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This paper reviews and discusses standardized testing, a method that began in the United States in 1926 with the development of the Scholastic Aptitude Test (SAT). According to the paper, the origins of such testing began far prior to this development. As Charles Darwin proposed that characteristics such as intelligence were hereditary in 1855, scientists began searching for a way to test those intelligence levels within families.
From the Paper:"Still further, standardized testing provides virtually no feedback about individual students, and the way in which those students learn. Some critics note that the point of testing is to determine strengths and weaknesses of knowledge and ability. Since standardized testing is taken under time constraint, without interaction, and without basic tools such as dictionaries, such testing does not provide adequate conditions under which true knowledge can be measured (Medina and Neill, 1990). If given an opportunity to explain answers, some children may have used a different logic path to ascertain answers and thus, can be correct even though their answers may be scored as incorrect. Since tests such as the ACT and SAT do not provide in-depth analyses on each student' answers to each question, instructors cannot use the scores on such tests to determine strengths in knowledge. Rather than testing ability, these forms of assessment actually only assess a student's comfort level in test taking.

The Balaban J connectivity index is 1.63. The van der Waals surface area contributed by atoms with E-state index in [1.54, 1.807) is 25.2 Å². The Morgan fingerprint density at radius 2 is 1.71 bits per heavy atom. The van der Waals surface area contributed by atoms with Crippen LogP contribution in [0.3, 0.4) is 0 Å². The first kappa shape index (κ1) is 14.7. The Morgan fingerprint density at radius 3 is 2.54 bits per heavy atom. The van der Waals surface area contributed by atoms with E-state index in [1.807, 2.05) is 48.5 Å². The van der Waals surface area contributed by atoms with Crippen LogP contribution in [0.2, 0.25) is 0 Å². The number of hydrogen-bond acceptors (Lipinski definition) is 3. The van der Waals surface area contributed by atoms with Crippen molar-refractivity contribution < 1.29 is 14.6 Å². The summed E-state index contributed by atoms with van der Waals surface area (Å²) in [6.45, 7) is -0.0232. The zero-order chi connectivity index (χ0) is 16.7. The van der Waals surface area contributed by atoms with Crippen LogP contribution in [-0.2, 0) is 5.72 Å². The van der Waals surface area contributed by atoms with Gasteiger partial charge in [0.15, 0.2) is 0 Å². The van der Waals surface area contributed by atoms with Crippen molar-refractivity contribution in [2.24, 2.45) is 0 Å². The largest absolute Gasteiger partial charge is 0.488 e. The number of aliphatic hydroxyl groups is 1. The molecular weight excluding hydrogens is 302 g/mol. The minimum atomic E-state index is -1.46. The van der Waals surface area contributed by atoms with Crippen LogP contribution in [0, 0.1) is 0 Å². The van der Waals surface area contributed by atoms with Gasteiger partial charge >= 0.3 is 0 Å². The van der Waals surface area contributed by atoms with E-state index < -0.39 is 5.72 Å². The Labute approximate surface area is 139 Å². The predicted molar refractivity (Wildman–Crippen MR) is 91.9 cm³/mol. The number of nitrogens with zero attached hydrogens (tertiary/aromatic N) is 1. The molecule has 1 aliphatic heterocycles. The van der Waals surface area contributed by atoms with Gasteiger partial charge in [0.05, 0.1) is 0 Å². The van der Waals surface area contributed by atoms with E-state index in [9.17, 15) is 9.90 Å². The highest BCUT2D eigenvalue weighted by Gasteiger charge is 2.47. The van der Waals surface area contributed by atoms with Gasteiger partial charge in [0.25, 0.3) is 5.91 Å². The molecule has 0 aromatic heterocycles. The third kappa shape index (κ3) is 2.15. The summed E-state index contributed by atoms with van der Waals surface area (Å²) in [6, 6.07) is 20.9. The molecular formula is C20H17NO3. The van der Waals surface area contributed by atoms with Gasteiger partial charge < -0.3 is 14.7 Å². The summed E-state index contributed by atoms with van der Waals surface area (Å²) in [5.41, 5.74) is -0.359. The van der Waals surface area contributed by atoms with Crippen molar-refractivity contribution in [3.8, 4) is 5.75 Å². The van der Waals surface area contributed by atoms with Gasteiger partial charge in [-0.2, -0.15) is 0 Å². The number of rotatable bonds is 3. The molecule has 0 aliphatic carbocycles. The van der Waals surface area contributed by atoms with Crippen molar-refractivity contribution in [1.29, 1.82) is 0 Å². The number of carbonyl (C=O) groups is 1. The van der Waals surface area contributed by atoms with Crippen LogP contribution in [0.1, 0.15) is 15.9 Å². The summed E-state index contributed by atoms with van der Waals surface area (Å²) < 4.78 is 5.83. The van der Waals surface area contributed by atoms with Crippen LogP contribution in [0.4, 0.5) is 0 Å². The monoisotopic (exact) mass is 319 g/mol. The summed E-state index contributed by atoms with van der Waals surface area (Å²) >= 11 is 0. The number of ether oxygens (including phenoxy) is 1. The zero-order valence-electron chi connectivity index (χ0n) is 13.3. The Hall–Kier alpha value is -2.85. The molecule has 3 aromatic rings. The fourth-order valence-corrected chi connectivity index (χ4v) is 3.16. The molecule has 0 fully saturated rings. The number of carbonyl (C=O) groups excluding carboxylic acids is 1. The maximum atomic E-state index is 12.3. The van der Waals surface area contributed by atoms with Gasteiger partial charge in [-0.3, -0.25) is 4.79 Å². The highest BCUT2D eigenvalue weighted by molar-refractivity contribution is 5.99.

Perhaps the most concerning aspects of standardized testing are the use of such tests as "tracking" devices, and the biases of such tests in favor of the white middle class male. For many schools, standardized test scores are used to place students in specific "learning tracks", which are generally maintained throughout the educational career of the student. "
Sample of Sources Used:
- Fancher, R.E. (1985). The intelligent men: makers of the IQ controversy. New York: W.W. Norton.
- Kohn, A. (2000). The case against standardized testing. Portsmouth, NH, Heinemann.
- Medina, N. & Neill, M. (1990). Fallout from the testing explosion: How 100 million standardized exams undermine equity and excellence in America's public schools. Cambridge, MA: FairTest Center.
- National Commission on Testing and Public Policy. (1990). From gatekeepers to gateway: Transforming testing in America. Chestnut Hill, MA: Boston College.
Cite this Research Paper:
Standardized Testing (2007, February 12) Retrieved December 05, 2022, from https://www.academon.com/research-paper/standardized-testing-92042/
"Standardized Testing" 12 February 2007. Web. 05 December. 2022. <https://www.academon.com/research-paper/standardized-testing-92042/>